|Publication number||US4976844 A|
|Application number||US 07/424,207|
|Publication date||Dec 11, 1990|
|Filing date||Jan 4, 1988|
|Priority date||Apr 13, 1987|
|Also published as||DE3880143D1, DE3880143T2, EP0370003A1, EP0370003B1, WO1988008127A1|
|Publication number||07424207, 424207, PCT/1988/1, PCT/FI/1988/000001, PCT/FI/1988/00001, PCT/FI/88/000001, PCT/FI/88/00001, PCT/FI1988/000001, PCT/FI1988/00001, PCT/FI1988000001, PCT/FI198800001, PCT/FI88/000001, PCT/FI88/00001, PCT/FI88000001, PCT/FI8800001, US 4976844 A, US 4976844A, US-A-4976844, US4976844 A, US4976844A|
|Inventors||Lauri Selin, Pertti Aaltonen, Heikki Illi|
|Original Assignee||Lauri Selin, Pertti Aaltonen, Heikki Illi|
|Export Citation||BiBTeX, EndNote, RefMan|
|Patent Citations (9), Referenced by (3), Classifications (16), Legal Events (3)|
|External Links: USPTO, USPTO Assignment, Espacenet|
The present invention relates to a sensor construction particularly for the sealing and electrical insulation of ceramic or other fragile membranes in pressurized conditions where high temperatures prevail.
While using high pressures and high temperatures, the problem is the leading through of the sensors into these spaces so that they are not damaged under the influence of the fluctuation of pressure and temperature. For example in the measurements of pH and oxygen, the common practice is to use relatively fragile sensors, which may be easily broken under pressure when brought into a pressurized space.
The object of the present invention is to eliminate the above mentioned drawbacks. A particular object of the present invention is to introduce a sensor construction which also enables the use of fragile materials in sensors under high pressures.
As regards the characteristic novel features of the invention, the claims section is referred to.
The invention is based on the principal idea that the fragile sensor is placed in a pressurized space in an essentially freely movable position, to float in the insulating material so that an equally high pressure is effective on all sides of the fragile construction.
The sensor construction of the invention comprises a housing which forms the pressure balancing chamber and is essentially open towards the pressurized space; a hollow tubular sensor, open at the end nearest to the said chamber, partly located in this chamber and partly protruding out of it, the measuring chamber of the sensor being located at the outermost, closed end of the said sensor; and a conductor, which is lead into the chamber via a leadthrough arrangement known as such, and is connected to the sensor and insulated from the housing. Moreover, the space of the chamber surrounding the sensor is mainly filled with the insulating material, which is separated from the pressurized space by means of the advantageously annular piston provided around the sensor.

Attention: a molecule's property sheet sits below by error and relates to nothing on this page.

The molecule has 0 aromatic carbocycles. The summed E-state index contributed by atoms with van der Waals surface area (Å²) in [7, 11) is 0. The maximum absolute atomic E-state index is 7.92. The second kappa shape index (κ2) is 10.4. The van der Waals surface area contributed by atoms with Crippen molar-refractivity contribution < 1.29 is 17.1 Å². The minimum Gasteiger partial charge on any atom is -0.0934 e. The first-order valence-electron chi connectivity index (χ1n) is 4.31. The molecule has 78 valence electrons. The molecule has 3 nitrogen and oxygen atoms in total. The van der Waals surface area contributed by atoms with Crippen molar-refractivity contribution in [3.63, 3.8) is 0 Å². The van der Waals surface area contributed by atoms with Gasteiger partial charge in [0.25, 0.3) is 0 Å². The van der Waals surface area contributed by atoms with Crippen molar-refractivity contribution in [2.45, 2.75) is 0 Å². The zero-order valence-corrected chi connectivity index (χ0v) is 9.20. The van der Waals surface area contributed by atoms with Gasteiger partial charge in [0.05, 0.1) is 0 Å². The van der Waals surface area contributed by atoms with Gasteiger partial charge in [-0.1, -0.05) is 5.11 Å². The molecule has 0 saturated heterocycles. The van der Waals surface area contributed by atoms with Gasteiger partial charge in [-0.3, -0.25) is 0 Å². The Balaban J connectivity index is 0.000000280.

The sensor is advantageously a hollow rod-like ceramic or other fragile membrane open at one end and closed at the other, and a conductor is led into its outermost closed end, i.e. to the measuring chamber, via the open end. In between the measuring chamber and the open end of the sensor, there is a sealing chamber separated by means of screw units, which sealing chamber is filled with the insulating material while the screw units are freely movable under the influence of the pressure in the lengthwise direction of the sensor.
At the innermost end of the chamber, the part of the conductor which is located in between the screw unit and the leadthrough of the conductor, is bent to form a loose curve so that the sensor can be moved with respect to the housing without obstruction by the conductor. Advantageously the part of the chamber surrounding the sensor is provided with one or several guides, for instance sliding seal rings, which are arranged to be supported both by the sensor and the inner surface of the pressure balancing chamber so that they essentially prevent any transversal movements of the sensor, but allow the sensor to move freely in the lengthwise direction.